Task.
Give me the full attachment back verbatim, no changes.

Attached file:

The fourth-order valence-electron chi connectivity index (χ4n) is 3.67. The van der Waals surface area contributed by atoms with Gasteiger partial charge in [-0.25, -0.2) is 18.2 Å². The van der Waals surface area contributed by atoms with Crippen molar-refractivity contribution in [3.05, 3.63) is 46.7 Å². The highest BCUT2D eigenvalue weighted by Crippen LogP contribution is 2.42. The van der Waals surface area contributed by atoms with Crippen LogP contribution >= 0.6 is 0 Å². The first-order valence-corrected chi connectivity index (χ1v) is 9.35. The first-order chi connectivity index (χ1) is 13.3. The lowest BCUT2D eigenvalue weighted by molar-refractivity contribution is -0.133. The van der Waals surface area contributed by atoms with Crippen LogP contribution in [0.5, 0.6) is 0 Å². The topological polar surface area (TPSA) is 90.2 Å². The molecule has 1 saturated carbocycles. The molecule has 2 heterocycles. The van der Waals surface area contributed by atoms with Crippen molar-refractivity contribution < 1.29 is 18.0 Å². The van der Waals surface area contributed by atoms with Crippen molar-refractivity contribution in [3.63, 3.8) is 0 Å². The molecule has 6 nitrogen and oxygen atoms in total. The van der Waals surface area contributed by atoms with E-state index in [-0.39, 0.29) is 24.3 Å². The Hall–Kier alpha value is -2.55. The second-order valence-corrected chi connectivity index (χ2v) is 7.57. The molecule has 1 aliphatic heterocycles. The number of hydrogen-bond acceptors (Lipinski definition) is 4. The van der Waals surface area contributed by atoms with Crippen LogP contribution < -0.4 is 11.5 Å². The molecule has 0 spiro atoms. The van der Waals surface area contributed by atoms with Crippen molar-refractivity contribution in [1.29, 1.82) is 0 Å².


The fourth-order valence-electron chi connectivity index (χ4n) is 3.67. The van der Waals surface area contributed by atoms with Gasteiger partial charge in [-0.25, -0.2) is 18.2 Å². The van der Waals surface area contributed by atoms with Crippen molar-refractivity contribution in [3.05, 3.63) is 46.7 Å². The highest BCUT2D eigenvalue weighted by Crippen LogP contribution is 2.42. The van der Waals surface area contributed by atoms with Crippen LogP contribution >= 0.6 is 0 Å². The first-order valence-corrected chi connectivity index (χ1v) is 9.35. The first-order chi connectivity index (χ1) is 13.3. The lowest BCUT2D eigenvalue weighted by molar-refractivity contribution is -0.133. The van der Waals surface area contributed by atoms with Crippen LogP contribution in [0.5, 0.6) is 0 Å². The topological polar surface area (TPSA) is 90.2 Å². The molecule has 1 saturated carbocycles. The molecule has 2 heterocycles. The van der Waals surface area contributed by atoms with Crippen molar-refractivity contribution < 1.29 is 18.0 Å². The van der Waals surface area contributed by atoms with Crippen molar-refractivity contribution in [3.63, 3.8) is 0 Å². The molecule has 6 nitrogen and oxygen atoms in total. The van der Waals surface area contributed by atoms with E-state index in [-0.39, 0.29) is 24.3 Å². The Hall–Kier alpha value is -2.55. The second-order valence-corrected chi connectivity index (χ2v) is 7.57. The molecule has 1 aliphatic heterocycles. The number of hydrogen-bond acceptors (Lipinski definition) is 4. The van der Waals surface area contributed by atoms with Crippen LogP contribution < -0.4 is 11.5 Å². The molecule has 0 spiro atoms. The van der Waals surface area contributed by atoms with Crippen molar-refractivity contribution in [1.29, 1.82) is 0 Å².